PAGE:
[ntp:questions] oscillations in ntp clock synchronization
ibuprofin at painkiller.example.tld
Sat Jan 19 01:03:05 UTC 2008
On Fri, 18 Jan 2008, in the Usenet newsgroup comp.protocols.time.ntp, in article
<byVjj.7241$yQ1.3876 at edtnps89>, Unruh wrote:
>ibuprofin at painkiller.example.tld (Moe Trin) writes:
>>But are you discussing the variation of an individual unit changing
>>up to 100 ppm, or that two (or more) units differ by up to 100 ppm.
>Sorry, no, that 0-100 is the range of rates of the various clocks,
>not the changes due to temp.
OK that's to be expected. Most of the oscillators I see for PC use are
spec'ed at a 25C/Rated voltage accuracy of +/- 50 ppm. Then on top of
that, you add the effects of temperature, supply voltage, load,
shock/vibration and even physical orientation. That can total another
50 to 100 ppm.
>the period seems to remain roughly the same 24/7, although sometimes
>the oscialltion will just cease.
Fixed period smells VERY strongly of feedback loop time constants.
>>I'd be wary of the data anyway. The "Thermal Reference Byte" is
>>subject to _calibration_ errors, (zero and scale), while the
>>"lm_sensors" data is subject to the sensor error as well as the
>>errors in the circuit that is converting the voltage to a digital
>>representation (I've discussed this in the past - recall that this
>>is commodity gear, accurate to 5-10 percent AT BEST, never calibrated,
>>and tested by half-starved chimpanzees to a "yes it's working/no it's
>Sure, but it is the changes that are of interest. Ie I do not care if
>it is 45.1 to 45.7 or really 39.6 to 40.2 . It is the fluctuation and
>the correlation of the fluctuation with the rate that I am interested
>in, to see if it really is the temp which is causing the oscillations.
The Intel "Thermal Reference Byte" would be your best bet, but that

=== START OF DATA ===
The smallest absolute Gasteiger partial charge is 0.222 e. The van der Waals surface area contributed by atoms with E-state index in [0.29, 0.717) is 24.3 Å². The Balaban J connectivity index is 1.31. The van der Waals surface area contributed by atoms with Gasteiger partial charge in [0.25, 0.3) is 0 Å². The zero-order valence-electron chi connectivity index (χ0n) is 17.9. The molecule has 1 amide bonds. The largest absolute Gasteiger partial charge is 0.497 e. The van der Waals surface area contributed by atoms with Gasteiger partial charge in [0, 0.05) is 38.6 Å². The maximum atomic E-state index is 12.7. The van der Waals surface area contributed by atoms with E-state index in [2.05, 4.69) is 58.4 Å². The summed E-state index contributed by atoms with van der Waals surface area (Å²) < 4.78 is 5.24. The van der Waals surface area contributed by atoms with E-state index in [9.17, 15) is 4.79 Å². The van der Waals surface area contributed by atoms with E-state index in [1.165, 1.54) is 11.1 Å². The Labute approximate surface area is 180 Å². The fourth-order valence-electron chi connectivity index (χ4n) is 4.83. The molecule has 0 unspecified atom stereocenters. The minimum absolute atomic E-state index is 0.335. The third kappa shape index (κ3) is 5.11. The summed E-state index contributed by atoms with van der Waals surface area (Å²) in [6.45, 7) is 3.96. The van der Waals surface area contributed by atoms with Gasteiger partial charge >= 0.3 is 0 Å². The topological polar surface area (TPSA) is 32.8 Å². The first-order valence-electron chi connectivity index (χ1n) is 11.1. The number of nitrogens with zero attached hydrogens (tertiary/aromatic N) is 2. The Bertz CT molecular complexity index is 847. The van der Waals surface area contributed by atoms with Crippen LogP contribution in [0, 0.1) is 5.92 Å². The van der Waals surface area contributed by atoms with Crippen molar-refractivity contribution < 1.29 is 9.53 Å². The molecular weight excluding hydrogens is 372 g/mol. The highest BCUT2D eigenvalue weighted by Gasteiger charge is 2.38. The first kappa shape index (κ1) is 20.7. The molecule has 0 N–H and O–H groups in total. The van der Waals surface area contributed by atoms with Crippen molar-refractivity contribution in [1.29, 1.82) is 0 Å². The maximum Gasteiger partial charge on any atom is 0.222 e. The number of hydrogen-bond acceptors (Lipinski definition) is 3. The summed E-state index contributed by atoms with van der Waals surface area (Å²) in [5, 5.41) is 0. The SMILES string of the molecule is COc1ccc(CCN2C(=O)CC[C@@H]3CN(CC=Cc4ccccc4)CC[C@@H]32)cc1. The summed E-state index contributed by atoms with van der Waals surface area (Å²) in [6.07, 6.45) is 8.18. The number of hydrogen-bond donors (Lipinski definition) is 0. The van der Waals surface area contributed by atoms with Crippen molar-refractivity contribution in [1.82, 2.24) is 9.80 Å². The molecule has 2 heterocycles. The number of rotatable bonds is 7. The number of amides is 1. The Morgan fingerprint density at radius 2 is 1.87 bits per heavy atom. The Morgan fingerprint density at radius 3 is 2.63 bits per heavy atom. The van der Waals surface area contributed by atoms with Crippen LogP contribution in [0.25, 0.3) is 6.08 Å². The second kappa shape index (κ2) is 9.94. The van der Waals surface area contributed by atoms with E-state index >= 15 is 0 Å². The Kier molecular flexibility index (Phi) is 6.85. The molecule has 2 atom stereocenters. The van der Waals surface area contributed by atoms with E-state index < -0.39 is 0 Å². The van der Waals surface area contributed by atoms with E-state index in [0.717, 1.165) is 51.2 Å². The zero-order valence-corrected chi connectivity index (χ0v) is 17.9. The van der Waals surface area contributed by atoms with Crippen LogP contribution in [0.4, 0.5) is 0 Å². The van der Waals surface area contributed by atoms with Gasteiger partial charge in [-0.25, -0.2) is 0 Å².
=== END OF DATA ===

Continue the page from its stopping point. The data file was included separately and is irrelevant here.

is showing the internal temperature of the CPU - with the data
conversion to digital done on-die. Trying to assume that the die temps
are the same as ambient kills this idea. The "lm_sensors" data probably
also has an external (to the CPU) thermistor, and as we've discussed
in the past, you get into the problem of "where is it?" That's a
board manufacturer decision. But you have several sources of
1. The scale and zero are a function of the material that makes up
the thermistor. Commodity product - accuracy of 5-20%. Also, the
resistance of the thermistor assumes no power is being dissipated
in the thermistor. But as the ambient temperature changes, the
resistance changes, and that _can_ change the amount of power
dissipated which changes the resistance... lather, rinse, repeat.
2. The thermistor circuit is some form of a bridge - three fixed
resistors and the thermistor (think the uprights of the letter
"H" with a voltmeter replacing the horizontal line). The values
of those three resistors effect scale and zero as well. Those
resistors might be as good as 1%, but are far more likely to be
10% - and the circuit isn't calibrated.
3. It's rarely mentioned, but the act of soldering these components
can cause a permanent error. The amount of the error is dependent
on the component material, lead length, and length of time the lead
is at the elevated (solder melting) temperatures, and so on.
4. The stability of the "thing" that is making the voltage measurement
can be crucial. Again, the main source of error is temperature and
the supply voltage, but things like power supply bypassing can be
a large source of problems. It's also effected by circuit
impedances - the values of those resistors in the bridge.
The first three errors are going to cause stable errors - 40C might read
36 or 44 - no big deal. They also will cause gradient errors, so a 5C change
may show as 4 or 6C - again, no big deal to your problem.
The last error is the killer, because that device could be waltzing
around, independently of what's happening in the actual sensing component.
This is something like trying to measure a distance using a ruler made
out of chewing gum.
More information about the questions